Wow, what an adventure! Definitely in our top for experiences. We were guided by Bedouins and learned to live as they do. Each night we unrolled rugs around a campfire, brewed sweet mint tea and fragrant cardamom coffee and ate crisp, fresh bread roasted on the coals. We slept under the stars. The hot desert, harsh under the cruel sun became gentle by moonlight. Setting camp and selecting the softest spot for your 'bed' became our nightly ritual. The bathroom, a suitable rock to provide a semblance of privacy. The climb to summit Jebel Um Shomar is a genuine scramble, best for those happy at heights but with an incredible 360 view as a reward. Egypt, many visit but few travellers truly experience the desert and Bedouin life. Top tips: Do take water purification tablets, they are essential. Take an eye mask for nighttime, the moon is very bright. Take extra painkiller medication, they are very appreciated as gifts alongside tips. Pack a few items as gifts for the Bedouin villagers (sweets, toiletries, medicine, band-aids, children’s clothes, solar chargers), we fashioned a gift pack between us but would like to have been better prepared.

- Rosemary(April 2023)

We had a fantastic unique experience in Sinai! I felt like a true adventurer scrambling to the top of Um Shomer and it was really special encountering local Bedouins and their hospitality. We had a great group and a great guide in Said, who was an amazing cultural ambassador for the Bedouin.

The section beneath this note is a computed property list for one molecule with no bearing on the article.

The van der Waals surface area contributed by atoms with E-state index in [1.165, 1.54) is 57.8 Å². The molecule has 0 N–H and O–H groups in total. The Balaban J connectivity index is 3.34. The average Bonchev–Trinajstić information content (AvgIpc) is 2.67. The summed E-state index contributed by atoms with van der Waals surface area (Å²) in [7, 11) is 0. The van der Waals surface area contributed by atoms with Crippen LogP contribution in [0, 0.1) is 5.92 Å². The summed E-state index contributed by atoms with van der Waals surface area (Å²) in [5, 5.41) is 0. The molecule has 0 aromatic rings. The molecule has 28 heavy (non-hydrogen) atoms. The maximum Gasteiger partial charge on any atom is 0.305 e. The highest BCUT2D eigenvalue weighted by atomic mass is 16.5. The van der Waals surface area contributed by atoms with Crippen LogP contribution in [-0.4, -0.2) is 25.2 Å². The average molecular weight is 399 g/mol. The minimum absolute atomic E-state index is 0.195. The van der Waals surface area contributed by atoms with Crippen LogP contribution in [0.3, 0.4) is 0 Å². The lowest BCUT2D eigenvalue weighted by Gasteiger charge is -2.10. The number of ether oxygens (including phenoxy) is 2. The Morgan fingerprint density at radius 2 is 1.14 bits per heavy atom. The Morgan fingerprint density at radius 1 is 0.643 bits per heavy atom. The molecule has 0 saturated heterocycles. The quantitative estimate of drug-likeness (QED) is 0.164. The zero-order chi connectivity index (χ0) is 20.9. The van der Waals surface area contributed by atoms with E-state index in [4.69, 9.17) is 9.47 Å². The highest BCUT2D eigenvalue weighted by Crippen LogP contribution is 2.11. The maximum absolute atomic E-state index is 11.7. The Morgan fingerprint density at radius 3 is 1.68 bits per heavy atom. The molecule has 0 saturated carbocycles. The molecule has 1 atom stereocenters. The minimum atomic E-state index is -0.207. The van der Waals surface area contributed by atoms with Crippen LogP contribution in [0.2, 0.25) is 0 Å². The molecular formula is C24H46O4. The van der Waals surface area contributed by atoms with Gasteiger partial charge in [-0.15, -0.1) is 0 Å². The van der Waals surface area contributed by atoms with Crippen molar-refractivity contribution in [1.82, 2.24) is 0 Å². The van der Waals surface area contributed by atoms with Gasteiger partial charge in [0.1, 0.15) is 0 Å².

- Zemgus(April 2023)

Amazing trek through Sinai peninsula together with local bedouin guides. A way to get away from everyday worries and embrace the beautiful nature

We've crunched the numbers to work out the total carbon footprint of this trip, and plant enough trees to suck 2x as much back out the atmosphere.

What's the number?
It works out on average at 198kg of CO2 emissions per person, including all local transport, accommodation, food, activities, guides, staff and office operations.

The only thing it doesn’t include right now is flights and travel to the destination. We do make an overall estimate across all our customers separately, but as we don’t book flights, have customers from all corners of the world, and no way of reliably knowing their travel plans, we simply can’t include an individual number in the figure on display here. We’ve got a goal for 2023 to fix that, so that when you book, there is a way to measure and mitigate the carbon emitted by your flight too.

But what does the number mean?
Yep, hard to picture eh? To give you an idea:

  • Driving 1000miles/1609km would be approx. 281kg of CO2 in an average car (or 140.5kg per person if there was 2 of you in it).
  • A return economy class flight London - New York would be approx. 1,619kg (1.66 tonnes) per person.
  • 10 trees in a temperate forest are estimated to remove approx. 250kg of CO2 from the air in a period of 5-10 years.

What are we doing about it?